The former tennis player rubbished the idea advanced droids would gain the ability to possess “human instinct” after a report by firm Price Waterhouse Cooper (PWC) claimed up to around 30 per cent of existing UK jobs could be automated by the 2030s.
Speaking on his Sunday morning show, he played down the research.
He said: “10 million jobs over the next 10 to 20 years could be at threat from automation, and yet I would contend that it is not going to happen.
"Because I am the one who is spending the money in, for instance, hospitality, retail, transport and manufacturing."
Andrew Castle said robots could not replace "human instinct"
Call me old-fashioned, but I still believe there's still a place for human instinct
Castle argued there would be specific sectors which simply could not become automated.
He said: "Well, [in] manufacturing, we can all imagine a big robot making things, and putting things together, and shifting them through an assembly line. We can see that.
"But on the subject of transport? I don't like these driverless cars, I don't like driverless trains, I want people, I want human instinct, I want their eyes, their ears, and really, most notably, I want instinct.
"Because human instinct is not talked about and you cannot build instinct into a computer, and you know for instance when you're driving along, and you get a sense that something isn't right, that is based upon your past experience and your exposure to those situations.
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Latest research has suggested up to 10million jobs are at risk in the UK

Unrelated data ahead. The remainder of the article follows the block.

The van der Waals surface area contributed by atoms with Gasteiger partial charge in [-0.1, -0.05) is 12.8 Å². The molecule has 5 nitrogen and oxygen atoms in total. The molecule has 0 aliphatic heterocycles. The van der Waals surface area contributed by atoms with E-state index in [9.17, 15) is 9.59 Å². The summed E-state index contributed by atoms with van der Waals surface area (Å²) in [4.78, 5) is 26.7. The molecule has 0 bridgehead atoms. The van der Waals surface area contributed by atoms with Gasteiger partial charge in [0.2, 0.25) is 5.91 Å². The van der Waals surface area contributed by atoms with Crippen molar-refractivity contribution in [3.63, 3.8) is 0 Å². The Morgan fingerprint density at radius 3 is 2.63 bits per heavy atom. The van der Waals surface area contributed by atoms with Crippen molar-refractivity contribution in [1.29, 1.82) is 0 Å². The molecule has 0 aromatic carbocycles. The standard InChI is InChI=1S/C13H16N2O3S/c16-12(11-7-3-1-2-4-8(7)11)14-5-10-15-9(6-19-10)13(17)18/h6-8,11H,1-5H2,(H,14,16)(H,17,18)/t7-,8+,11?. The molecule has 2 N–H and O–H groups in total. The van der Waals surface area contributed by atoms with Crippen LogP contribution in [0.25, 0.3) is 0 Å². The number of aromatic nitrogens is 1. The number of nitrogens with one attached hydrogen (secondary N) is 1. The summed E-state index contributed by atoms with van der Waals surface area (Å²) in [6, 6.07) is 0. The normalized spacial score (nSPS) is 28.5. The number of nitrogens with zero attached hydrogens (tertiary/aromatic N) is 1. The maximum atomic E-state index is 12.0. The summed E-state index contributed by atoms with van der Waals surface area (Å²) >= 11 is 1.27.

"A robot is not going to have that programmed in. There is no chance in the world, if something is slightly out of the ordinary, a robot cannot see it.”
He remained pessimistic about a future without “human instinct” with the research showing transport and manufacturing were at the biggest risk.
He added: “I don't want a robot driving my car, thank you. But then you might well say that actually it's human error that causes a lot of accidents and I get that.
"Call me old-fashioned, but I still believe there's still a place for human instinct."
John Hawksworth, chief economist at PWC said no industry would be “entirely immune” from advances in artificial intelligence.
He said: "Manual and routine tasks are more susceptible to automation, while social skills are relatively less automatable.
"That said, no industry is entirely immune from future advances in robotics and AI.”